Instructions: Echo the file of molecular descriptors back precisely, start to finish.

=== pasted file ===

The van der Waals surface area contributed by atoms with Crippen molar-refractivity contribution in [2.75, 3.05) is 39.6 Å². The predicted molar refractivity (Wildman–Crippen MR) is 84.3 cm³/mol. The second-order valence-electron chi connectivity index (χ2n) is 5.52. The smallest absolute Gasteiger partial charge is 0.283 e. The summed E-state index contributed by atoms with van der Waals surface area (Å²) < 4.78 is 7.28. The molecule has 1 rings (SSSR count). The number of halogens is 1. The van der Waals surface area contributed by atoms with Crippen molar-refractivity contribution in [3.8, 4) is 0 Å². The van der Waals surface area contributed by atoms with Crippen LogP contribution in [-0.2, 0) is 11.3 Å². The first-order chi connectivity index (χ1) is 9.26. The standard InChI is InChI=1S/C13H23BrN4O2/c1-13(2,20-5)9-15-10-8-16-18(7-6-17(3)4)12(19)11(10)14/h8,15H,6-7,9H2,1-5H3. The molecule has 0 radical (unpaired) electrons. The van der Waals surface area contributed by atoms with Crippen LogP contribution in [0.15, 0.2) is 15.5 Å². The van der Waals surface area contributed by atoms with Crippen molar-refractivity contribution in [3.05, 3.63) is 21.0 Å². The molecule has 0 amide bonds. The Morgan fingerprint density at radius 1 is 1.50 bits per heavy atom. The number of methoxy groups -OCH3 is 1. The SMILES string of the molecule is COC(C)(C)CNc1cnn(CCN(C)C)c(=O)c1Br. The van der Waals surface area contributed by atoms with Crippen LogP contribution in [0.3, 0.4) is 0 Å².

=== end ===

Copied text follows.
The van der Waals surface area contributed by atoms with Crippen molar-refractivity contribution in [2.75, 3.05) is 39.6 Å². The predicted molar refractivity (Wildman–Crippen MR) is 84.3 cm³/mol. The second-order valence-electron chi connectivity index (χ2n) is 5.52. The smallest absolute Gasteiger partial charge is 0.283 e. The summed E-state index contributed by atoms with van der Waals surface area (Å²) < 4.78 is 7.28. The molecule has 1 rings (SSSR count). The number of halogens is 1. The van der Waals surface area contributed by atoms with Crippen molar-refractivity contribution in [3.8, 4) is 0 Å². The van der Waals surface area contributed by atoms with Crippen LogP contribution in [-0.2, 0) is 11.3 Å². The first-order chi connectivity index (χ1) is 9.26. The standard InChI is InChI=1S/C13H23BrN4O2/c1-13(2,20-5)9-15-10-8-16-18(7-6-17(3)4)12(19)11(10)14/h8,15H,6-7,9H2,1-5H3. The molecule has 0 radical (unpaired) electrons. The van der Waals surface area contributed by atoms with Crippen LogP contribution in [0.15, 0.2) is 15.5 Å². The van der Waals surface area contributed by atoms with Crippen molar-refractivity contribution in [3.05, 3.63) is 21.0 Å². The molecule has 0 amide bonds. The Morgan fingerprint density at radius 1 is 1.50 bits per heavy atom. The number of methoxy groups -OCH3 is 1. The SMILES string of the molecule is COC(C)(C)CNc1cnn(CCN(C)C)c(=O)c1Br. The van der Waals surface area contributed by atoms with Crippen LogP contribution in [0.3, 0.4) is 0 Å².